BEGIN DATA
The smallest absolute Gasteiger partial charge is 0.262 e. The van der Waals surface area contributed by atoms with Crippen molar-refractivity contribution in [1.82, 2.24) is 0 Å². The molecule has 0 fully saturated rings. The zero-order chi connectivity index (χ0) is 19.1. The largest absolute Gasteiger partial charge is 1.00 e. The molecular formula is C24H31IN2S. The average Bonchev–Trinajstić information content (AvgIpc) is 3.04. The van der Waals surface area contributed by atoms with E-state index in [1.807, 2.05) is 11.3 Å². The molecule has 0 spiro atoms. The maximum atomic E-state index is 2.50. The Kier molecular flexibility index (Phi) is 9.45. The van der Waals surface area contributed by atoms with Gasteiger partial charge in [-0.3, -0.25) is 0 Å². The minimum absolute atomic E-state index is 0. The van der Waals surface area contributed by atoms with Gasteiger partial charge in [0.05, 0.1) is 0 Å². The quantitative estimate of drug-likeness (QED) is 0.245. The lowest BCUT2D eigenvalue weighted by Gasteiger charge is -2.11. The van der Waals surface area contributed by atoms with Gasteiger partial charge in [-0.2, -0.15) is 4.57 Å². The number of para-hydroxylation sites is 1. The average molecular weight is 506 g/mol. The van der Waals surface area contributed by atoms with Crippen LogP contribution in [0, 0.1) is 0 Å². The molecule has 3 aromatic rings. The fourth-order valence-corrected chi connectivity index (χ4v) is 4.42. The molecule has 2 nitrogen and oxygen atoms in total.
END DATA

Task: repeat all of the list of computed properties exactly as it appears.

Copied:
The smallest absolute Gasteiger partial charge is 0.262 e. The van der Waals surface area contributed by atoms with Crippen molar-refractivity contribution in [1.82, 2.24) is 0 Å². The molecule has 0 fully saturated rings. The zero-order chi connectivity index (χ0) is 19.1. The largest absolute Gasteiger partial charge is 1.00 e. The molecular formula is C24H31IN2S. The average Bonchev–Trinajstić information content (AvgIpc) is 3.04. The van der Waals surface area contributed by atoms with E-state index in [1.807, 2.05) is 11.3 Å². The molecule has 0 spiro atoms. The maximum atomic E-state index is 2.50. The Kier molecular flexibility index (Phi) is 9.45. The van der Waals surface area contributed by atoms with Gasteiger partial charge in [-0.3, -0.25) is 0 Å². The minimum absolute atomic E-state index is 0. The van der Waals surface area contributed by atoms with Gasteiger partial charge in [0.05, 0.1) is 0 Å². The quantitative estimate of drug-likeness (QED) is 0.245. The lowest BCUT2D eigenvalue weighted by Gasteiger charge is -2.11. The van der Waals surface area contributed by atoms with Gasteiger partial charge in [-0.2, -0.15) is 4.57 Å². The number of para-hydroxylation sites is 1. The average molecular weight is 506 g/mol. The van der Waals surface area contributed by atoms with Crippen LogP contribution in [0, 0.1) is 0 Å². The molecule has 3 aromatic rings. The fourth-order valence-corrected chi connectivity index (χ4v) is 4.42. The molecule has 2 nitrogen and oxygen atoms in total.